As part of Katelyn’s 30-week Level 4 Certificate in Conservation (Operations), she has mapped the reserve, used GPS coordinates to place monitoring tunnels and subsequent traps. She has then gone on to clear traps, record the results and create a management plan for the area that she will present to stakeholders before finishing her studies in March this year.
“Thanks to the agreement I can gain really relevant experience, which was a huge attraction of the course for me,” says Katelyn.
The 22ha reserve has not been monitored before and it is conveniently located off Cowling Road, about 25 minutes from the classroom.
“We couldn’t have asked for a better real-life conservation spot for ākonga to get the hands-on learning that is an essential part of this course,” says WITT Te Pūkenga Conservation Tutor Georgina Ngametua.
Katelyn feels like she has discovered the field for her after initially working and training in horticulture.
“Nursery work sparked curiosity about plants and their relationship to ecology and through working with, and in the bush, I’ve discovered it is the right place to be for me,” says Katelyn.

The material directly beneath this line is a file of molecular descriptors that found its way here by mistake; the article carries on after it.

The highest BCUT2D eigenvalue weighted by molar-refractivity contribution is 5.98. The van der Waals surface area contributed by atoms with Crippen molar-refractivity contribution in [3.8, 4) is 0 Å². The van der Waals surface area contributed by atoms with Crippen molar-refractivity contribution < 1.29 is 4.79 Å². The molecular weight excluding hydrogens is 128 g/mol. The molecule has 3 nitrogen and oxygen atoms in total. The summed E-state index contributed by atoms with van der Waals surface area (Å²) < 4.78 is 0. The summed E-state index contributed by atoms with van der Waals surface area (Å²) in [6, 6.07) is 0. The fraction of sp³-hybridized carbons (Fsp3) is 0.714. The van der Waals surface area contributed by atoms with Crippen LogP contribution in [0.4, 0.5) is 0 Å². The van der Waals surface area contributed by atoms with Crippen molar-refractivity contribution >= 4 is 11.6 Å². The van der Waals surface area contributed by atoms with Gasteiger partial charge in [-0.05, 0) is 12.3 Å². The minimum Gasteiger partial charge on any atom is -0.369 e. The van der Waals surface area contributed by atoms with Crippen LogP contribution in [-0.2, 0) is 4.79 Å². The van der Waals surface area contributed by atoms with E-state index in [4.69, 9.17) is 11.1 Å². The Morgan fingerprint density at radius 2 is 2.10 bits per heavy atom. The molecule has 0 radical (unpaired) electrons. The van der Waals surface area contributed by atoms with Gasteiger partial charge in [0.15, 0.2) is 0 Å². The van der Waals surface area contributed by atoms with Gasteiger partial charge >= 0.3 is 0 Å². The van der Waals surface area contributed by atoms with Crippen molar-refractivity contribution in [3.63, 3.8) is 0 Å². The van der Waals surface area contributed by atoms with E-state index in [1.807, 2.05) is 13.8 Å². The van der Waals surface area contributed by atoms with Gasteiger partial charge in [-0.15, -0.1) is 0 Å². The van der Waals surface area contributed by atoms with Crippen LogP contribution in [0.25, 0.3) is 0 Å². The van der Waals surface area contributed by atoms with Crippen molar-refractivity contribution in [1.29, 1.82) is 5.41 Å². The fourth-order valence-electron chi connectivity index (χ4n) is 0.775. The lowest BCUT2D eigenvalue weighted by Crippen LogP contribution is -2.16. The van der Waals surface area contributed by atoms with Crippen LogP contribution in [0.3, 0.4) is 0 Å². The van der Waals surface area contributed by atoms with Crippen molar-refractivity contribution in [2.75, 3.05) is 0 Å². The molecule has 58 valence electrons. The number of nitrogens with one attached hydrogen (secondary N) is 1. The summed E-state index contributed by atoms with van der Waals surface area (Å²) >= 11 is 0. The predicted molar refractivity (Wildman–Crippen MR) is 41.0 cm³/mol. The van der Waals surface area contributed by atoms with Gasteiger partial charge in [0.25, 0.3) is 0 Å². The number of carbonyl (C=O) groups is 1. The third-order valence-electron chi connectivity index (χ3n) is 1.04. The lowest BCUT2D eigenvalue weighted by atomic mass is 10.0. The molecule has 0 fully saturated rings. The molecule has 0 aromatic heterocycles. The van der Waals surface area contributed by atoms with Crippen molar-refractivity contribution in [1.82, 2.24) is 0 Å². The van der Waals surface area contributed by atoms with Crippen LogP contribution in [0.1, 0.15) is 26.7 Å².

She enjoys studying the way things are naturally and recommends the course to anyone interested in conservation.
“It helps if you have an interest in life, enjoy looking around, look at what’s growing where and feel curious and passionate about the big picture.”
Upon graduation, Katelyn hopes to be a biodiversity ranger and would love to stay in Taranaki.
Being on the course and volunteering in the field has opened up opportunities and connections for Katelyn and tutor Georgina predicts she will get ‘snapped up’ in the growing field of conservation.